DETROIT FREE PRESS | 9:48 PM, July 25, 2014
Craig Sytsma left work Wednesday evening and went for a run along the shoulder of a rural road in Metamora Township in Lapeer County.
A man mowing his lawn waved at Sytsma, a 46-year-old Livonia man, who politely waved back.The man said he continued mowing the lawn and the next time he saw Sytsma, he was in a nearby ditch being attacked by two loose dogs.
“He yelled at the dogs,” Lapeer County Sheriff’s Office Det. Sgt. Jason Parks said. “They would not release.”
The man who had been mowing shot a handgun into the air. Still, the dogs would not let go. So he shot at one of the dogs, grazing it in the side.
That ended the attack, Parks said. The dogs left and went to a nearby house. But it didn’t end the trouble for the dogs’ owners, who returned home after the attack and later surrendered the animals, two Cane Corsos, an exotic breed bred to hunt wild boar in their native Italy, according to authorities.
According to records, it wasn’t the first time the owners have had their dogs involved in a serious biting incident — though previous incidents never involved death.
On Friday, prosecutors filed a civil complaint seeking to seize the dogs involved in the fatal mauling, as well as puppies the owners have because they’re “the apparent product of aggressive animals that have killed a human being,” the complaint said.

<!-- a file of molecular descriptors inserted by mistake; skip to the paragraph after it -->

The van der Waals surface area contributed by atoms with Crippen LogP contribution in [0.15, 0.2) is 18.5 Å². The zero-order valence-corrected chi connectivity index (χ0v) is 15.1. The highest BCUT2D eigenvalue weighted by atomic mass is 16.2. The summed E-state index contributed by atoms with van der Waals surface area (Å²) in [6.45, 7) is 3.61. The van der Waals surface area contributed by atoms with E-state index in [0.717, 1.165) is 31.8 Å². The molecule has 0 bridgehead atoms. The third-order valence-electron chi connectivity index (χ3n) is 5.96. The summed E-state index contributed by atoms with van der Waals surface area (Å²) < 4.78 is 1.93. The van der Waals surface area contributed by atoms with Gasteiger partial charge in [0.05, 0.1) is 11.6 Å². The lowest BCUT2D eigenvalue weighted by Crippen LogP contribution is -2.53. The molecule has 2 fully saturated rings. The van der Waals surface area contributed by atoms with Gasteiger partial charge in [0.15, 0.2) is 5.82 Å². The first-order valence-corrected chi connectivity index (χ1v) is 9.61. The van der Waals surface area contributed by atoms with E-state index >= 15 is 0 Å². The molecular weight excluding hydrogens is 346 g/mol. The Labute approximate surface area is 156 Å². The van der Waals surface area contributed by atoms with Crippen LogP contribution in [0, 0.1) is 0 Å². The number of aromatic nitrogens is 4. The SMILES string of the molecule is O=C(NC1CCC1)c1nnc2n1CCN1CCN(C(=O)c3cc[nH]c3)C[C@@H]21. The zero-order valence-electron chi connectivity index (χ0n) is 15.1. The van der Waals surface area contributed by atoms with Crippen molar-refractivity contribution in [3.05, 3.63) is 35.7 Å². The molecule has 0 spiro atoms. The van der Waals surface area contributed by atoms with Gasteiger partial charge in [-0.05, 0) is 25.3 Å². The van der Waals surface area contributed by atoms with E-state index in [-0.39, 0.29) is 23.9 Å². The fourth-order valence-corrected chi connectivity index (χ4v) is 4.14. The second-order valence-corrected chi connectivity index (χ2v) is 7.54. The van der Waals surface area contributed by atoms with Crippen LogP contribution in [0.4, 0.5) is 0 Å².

“Complainant believes … that the puppies are products of the adult Cane Corso’s resulting in human death and they’re [sic] blood line cannot be reasonably believed to be safe for society,” the complaint says.
There were two other witnesses to Sytsma’s mauling, according to police, including a woman who is a medic and performed CPR while they waited for help to arrive. Sytsma, who didn’t have a cell phone or ID on him when he was attacked, told her his name was Craig before he lost consciousness.
Sytsma was pronounced dead at the hospital about an hour after the first call to 911. It wasn’t until Thursday morning, when his coworkers showed up at Eltro Services in Oxford and noticed his car was still there and suspected something was amiss, that authorities could identify him.
The fate of the dogs is pending, but authorities said they want them put down given the “vicious nature of this attack.”
“They’re a public threat,” Parks said. “They’re beyond rehabilitation.”
The owners, Sebastiano Quagliata, 45, and Valbona Lucaj, 44, also want both dogs put down, their attorney, Jason Malkiewicz from St. Clair Shores, said Friday.
“They never in their wildest dreams would have thought anything like this would’ve happened,” Malkiewicz said. “And their hearts go out to the family.”